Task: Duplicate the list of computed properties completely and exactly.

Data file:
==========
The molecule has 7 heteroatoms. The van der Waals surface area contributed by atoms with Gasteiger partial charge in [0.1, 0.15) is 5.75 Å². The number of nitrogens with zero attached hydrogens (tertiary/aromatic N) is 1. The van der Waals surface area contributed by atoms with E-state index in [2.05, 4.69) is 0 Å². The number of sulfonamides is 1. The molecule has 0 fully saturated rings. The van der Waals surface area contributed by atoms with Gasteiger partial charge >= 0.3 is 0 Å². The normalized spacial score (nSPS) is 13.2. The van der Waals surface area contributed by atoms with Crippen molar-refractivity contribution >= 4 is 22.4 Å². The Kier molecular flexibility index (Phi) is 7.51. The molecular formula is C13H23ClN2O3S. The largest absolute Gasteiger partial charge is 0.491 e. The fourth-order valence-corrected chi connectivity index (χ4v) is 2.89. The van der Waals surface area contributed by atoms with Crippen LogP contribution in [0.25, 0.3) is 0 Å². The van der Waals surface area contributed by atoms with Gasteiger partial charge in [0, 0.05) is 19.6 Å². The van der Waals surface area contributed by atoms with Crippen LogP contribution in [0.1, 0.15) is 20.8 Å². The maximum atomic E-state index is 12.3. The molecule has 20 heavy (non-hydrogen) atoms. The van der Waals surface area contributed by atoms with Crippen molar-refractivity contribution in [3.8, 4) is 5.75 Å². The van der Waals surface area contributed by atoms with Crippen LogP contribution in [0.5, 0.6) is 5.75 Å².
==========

The molecule has 7 heteroatoms. The van der Waals surface area contributed by atoms with Gasteiger partial charge in [0.1, 0.15) is 5.75 Å². The number of nitrogens with zero attached hydrogens (tertiary/aromatic N) is 1. The van der Waals surface area contributed by atoms with E-state index in [2.05, 4.69) is 0 Å². The number of sulfonamides is 1. The molecule has 0 fully saturated rings. The van der Waals surface area contributed by atoms with Gasteiger partial charge >= 0.3 is 0 Å². The normalized spacial score (nSPS) is 13.2. The van der Waals surface area contributed by atoms with Crippen molar-refractivity contribution >= 4 is 22.4 Å². The Kier molecular flexibility index (Phi) is 7.51. The molecular formula is C13H23ClN2O3S. The largest absolute Gasteiger partial charge is 0.491 e. The fourth-order valence-corrected chi connectivity index (χ4v) is 2.89. The van der Waals surface area contributed by atoms with Crippen LogP contribution in [0.25, 0.3) is 0 Å². The van der Waals surface area contributed by atoms with Gasteiger partial charge in [0, 0.05) is 19.6 Å². The van der Waals surface area contributed by atoms with Crippen LogP contribution in [0.1, 0.15) is 20.8 Å². The maximum atomic E-state index is 12.3. The molecule has 20 heavy (non-hydrogen) atoms. The van der Waals surface area contributed by atoms with Crippen molar-refractivity contribution in [3.8, 4) is 5.75 Å². The van der Waals surface area contributed by atoms with Crippen LogP contribution in [0.5, 0.6) is 5.75 Å².